Hamza & Elkhalifa v Min for Justice

JurisdictionIreland
JudgeMr. Justice Cooke
Judgment Date25 November 2010
Neutral Citation[2010] IEHC 427
CourtHigh Court
Date25 November 2010
Hamza & Elkhalifa v Min for Justice
MR JUSTICE COOKE
APPROVED TEXT
JUDICIAL REVIEW

BETWEEN

MOHAMMED HUSSEIN AHMED HAMZA AND ASMA MAHGOUB ELKHALIFA
APPLICANTS

AND

MINISTER FOR JUSTICE EQUALITY AND LAW REFORM
RESPONDENT

[2010] IEHC 427

[No. 794 J.R./2009]

THE HIGH COURT

IMMIGRATION

Family reunification

Member of family - Spouse - Marriage - Valid and subsisting marriage - Marriage validly contracted in home country of applicants - Recognition of marriage- Marriage by proxy -Validity of marriage - Lex loci celebrationis - Pre-marital domicile - Declaration as to marital status - Role and responsibility of respondent in family reunification applications- Delegation of statutory responsibilities of respondent - Potentially polygamous marriage -Statutory requirement of valid and subsisting marriage - Whether statutory requirement satisfied - Whether applicants married for purposes of Act - Whether respondent entitled to require that subsisting validity of applicants' marriage be confirmed by another body - Conlon v Mohamed [1987] ILRM 172 distinguished; Berthiaume v Dastous [1930] AC 79 and Sottomayor v De Barros 3 PD 1 followed - Refugee Act 1996 (No 17), s 18 - Family Law Act 1995 (No 26) - Council Directive 2003/86/EC - Relief granted (2009/794JR - Cooke J - 25/11/2010) [2010] IEHC 427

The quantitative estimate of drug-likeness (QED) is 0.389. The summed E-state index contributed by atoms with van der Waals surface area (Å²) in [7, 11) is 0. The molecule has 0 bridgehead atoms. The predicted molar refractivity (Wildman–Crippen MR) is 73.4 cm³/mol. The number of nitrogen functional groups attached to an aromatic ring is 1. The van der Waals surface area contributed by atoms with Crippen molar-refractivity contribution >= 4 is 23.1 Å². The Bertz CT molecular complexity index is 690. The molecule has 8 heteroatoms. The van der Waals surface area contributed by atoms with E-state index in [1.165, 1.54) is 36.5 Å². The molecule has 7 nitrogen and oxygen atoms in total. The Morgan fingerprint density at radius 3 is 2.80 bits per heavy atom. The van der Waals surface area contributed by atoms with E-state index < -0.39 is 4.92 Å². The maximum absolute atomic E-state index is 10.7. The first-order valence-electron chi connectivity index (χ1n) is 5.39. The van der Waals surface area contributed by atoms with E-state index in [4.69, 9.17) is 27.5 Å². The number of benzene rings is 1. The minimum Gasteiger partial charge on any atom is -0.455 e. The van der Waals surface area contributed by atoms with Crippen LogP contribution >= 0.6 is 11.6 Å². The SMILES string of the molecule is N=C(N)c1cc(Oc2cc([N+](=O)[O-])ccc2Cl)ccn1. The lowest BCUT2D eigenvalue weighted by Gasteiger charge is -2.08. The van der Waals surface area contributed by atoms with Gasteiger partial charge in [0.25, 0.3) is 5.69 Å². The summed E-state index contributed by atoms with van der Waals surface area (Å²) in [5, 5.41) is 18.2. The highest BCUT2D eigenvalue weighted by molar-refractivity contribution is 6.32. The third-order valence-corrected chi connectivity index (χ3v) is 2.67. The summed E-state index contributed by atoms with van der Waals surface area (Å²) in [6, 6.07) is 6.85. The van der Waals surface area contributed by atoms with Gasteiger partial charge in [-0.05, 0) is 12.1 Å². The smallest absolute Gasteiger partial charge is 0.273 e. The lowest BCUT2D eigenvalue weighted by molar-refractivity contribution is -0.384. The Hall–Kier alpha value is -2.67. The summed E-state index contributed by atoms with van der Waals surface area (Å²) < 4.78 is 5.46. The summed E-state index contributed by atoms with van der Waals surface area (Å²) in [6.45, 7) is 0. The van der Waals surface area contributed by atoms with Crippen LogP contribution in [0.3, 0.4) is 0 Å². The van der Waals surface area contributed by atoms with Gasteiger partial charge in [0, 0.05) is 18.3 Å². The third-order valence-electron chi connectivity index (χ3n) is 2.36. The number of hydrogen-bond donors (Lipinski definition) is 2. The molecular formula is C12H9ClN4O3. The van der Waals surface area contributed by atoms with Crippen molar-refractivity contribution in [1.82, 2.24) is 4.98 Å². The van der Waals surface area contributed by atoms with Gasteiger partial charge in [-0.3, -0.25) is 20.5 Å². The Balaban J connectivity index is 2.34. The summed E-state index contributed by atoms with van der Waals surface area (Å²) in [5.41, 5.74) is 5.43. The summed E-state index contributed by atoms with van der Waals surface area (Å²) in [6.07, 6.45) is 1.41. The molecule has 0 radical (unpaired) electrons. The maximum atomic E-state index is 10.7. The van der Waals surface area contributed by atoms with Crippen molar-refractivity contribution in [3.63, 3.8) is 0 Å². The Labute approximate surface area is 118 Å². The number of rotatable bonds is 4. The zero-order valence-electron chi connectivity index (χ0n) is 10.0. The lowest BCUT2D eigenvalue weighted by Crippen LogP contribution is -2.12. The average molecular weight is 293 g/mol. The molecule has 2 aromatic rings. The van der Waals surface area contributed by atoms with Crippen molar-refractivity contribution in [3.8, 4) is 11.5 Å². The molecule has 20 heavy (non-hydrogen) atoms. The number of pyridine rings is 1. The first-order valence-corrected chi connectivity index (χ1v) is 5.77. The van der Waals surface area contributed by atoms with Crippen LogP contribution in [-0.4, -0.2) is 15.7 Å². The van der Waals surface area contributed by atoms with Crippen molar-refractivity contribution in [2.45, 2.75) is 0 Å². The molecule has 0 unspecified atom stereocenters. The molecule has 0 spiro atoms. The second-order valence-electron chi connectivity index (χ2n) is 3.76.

Hamza v Minister for Justice

STATUTORY INTERPRETATION

International instrument

Purposive construction - Whether provision should be construed in accordance with intention of member states - Council Directive 2003/86/EC - United Nations High Commissioner for Refugees Guidelines on Reunification of Refugee Families 1983 - United Nations High Commissioner for Refugees Resettlement Handbook (Geneva, November, 2004) - United Nations High Commissioner for Refugees Executive Committee on Family Reunification Conclusions 21st October, 1981 - Relief granted (2009/794JR - Cooke J - 25/11/2010) [2010] IEHC 427

Hamza v Minister for Justice

WORDS AND PHRASES

"Member of family" - Refugee Act 1996 (No 17), s 18 (2009/794JR - Cooke J - 25/11/2010) [2010] IEHC 427

Hamza v Minister for Justice, Equality and Law Reform